Thursday, October 4, 2012

Multi-Level Mapping

When I first entered the hobby, I was greatly taken by the cross-section illustration of "Stone Mountain" (aka Skull Mountain) presented in the D&D Basic Set rulebook edited by Dr J. Eric Holmes. Indeed, it's not unreasonable to say that, for over three decades, Stone Mountain has been my mind's eye vision of what a "megadungeon" looks like. For those of you somehow unfamiliar with this illustration, here it is:
There's a similar, though, in my opinion, less interesting, cross-section in Tom Moldvay's 1981 Basic Rulebook that looks like this:
A much better cross-section appeared in another Tom Moldvay effort, The Lost City, and it looked like this:
What I like about these cross-sections is the way they provide context for a dungeon by showing how all the various levels interrelate with not just one another but also the surrounding environment. I think that's key to presenting a compelling tent pole dungeon for long-term campaign use.

Much as like these cross-sections, they do have one problem: they're very stylized. That is, they're more art than map. That's fine for helping one to visualize the dungeon as a whole but it doesn't provide the nitty gritty details that are vital to ensuring that all the dungeon's pieces fit together properly. That's why I had Tim Hartin put together several images where all the levels of Dwimmermount were piled on top of each other to show how they connected. Here's one that shows seven different levels (1, 2A, 2B, 3A, 3B, 4, and 5):
Here's another that shows four different levels (5, 6A, 6B, and 7):
Doing this was incredibly helpful, since it revealed a couple of minor errors in the cartography -- places where the connections between levels didn't quite work out as they were intended to. While easily fixed and relatively minor in nature, neither of us would have noticed the errors if we hadn't undertaken this exercise. More than that, I got a different perspective on ten dungeon levels than a cross-sectional illustration might provide. I still think cross-sections are useful tools for referees and players alike, but they do have limitations, no matter how attractive and inspirational they may be.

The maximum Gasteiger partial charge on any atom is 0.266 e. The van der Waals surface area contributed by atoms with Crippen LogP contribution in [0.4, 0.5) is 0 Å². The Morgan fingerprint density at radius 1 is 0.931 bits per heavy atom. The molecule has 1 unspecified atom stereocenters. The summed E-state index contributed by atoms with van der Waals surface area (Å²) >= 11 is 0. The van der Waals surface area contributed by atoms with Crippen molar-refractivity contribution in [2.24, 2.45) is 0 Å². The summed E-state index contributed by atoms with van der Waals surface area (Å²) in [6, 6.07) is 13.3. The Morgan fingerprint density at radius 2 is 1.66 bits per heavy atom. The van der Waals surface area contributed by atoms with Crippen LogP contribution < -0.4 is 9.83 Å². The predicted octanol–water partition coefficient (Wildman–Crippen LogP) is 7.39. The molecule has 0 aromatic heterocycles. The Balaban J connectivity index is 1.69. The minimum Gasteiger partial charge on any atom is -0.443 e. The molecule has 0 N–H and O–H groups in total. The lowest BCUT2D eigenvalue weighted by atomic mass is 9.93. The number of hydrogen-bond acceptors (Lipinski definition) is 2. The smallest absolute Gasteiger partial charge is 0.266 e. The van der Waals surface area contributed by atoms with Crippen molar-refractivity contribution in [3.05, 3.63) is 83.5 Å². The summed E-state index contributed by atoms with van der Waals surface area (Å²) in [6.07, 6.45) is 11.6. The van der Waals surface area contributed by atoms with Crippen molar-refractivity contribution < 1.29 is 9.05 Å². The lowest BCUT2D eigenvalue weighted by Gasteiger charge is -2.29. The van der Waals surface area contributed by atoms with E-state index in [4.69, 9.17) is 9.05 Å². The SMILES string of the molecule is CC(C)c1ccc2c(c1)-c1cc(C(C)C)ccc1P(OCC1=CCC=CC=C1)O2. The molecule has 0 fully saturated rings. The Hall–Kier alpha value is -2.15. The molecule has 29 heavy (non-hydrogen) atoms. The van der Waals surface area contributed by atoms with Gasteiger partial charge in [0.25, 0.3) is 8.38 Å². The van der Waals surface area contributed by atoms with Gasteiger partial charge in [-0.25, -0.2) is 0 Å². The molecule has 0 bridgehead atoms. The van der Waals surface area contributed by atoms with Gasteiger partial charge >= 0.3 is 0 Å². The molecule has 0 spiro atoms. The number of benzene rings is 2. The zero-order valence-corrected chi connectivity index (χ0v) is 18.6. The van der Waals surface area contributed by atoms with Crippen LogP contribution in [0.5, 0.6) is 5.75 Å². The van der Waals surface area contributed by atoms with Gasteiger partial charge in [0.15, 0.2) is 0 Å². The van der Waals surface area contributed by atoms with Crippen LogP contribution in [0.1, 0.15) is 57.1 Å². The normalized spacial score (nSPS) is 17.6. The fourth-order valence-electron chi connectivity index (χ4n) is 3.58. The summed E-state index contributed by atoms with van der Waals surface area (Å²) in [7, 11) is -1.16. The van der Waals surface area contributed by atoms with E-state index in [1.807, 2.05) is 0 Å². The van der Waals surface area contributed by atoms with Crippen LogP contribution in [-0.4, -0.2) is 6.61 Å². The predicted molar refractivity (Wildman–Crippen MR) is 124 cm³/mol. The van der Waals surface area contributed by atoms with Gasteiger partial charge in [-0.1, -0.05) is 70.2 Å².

22 comments:

  1. A top down view... interesting. I'm stoked for this James... Dwimmermount looks to be very cool.


    On a side note, that 3D, or "connected" feeling that you get w/ maps like that was one of the reasons that I absolutely adored Caverns of Thracia. Paul's maps really did something for me. They made it feel as if it really was a cohesive environment rather than a slew of random pieces of paper w/ different levels drawn upon them.

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  2. Caverns of Thracia is the gold standard when it comes to sprawling interconnected "tent pole" dungeon complexes. It's simply amazing.

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  3. Prince of HappinessOctober 4, 2012 at 10:37 AM

    It's interesting to note that the Moldvay cross-section was drawn by Erol Otus. Not his most fantastic...

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  4. I assume you have in mind a cross-sectional view, as well, like those shown above?

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  5. I do! That's more or less been a dream of mine since childhood, since I wouldn't pass up an opportunity like that now that I can do so.

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  6. While 2D seems good for some basic dungeon layouts, I wonder if multi-level dungeons might be better represented by 3D modeling tools (Google Sketchup et al). Using layers, you could produce the 2D level maps and then combine all the layers to get the vertical cross-section.

    I've played with making a model of Dwimmermount in Google Sketchup, but thus far haven't been able to put in too much time on it. And most of that time was learning to use Sketchup and some false starts.

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    1. I was thinking the same thing!

      I've used Sketchup a few times here and there at work and it seems like it'd be a great tool for the job.

      Do you have a model already started for Dwimmermount? I wouldn't mind collaborating on such a thing if you're interested, even if just taking alternate levels or something.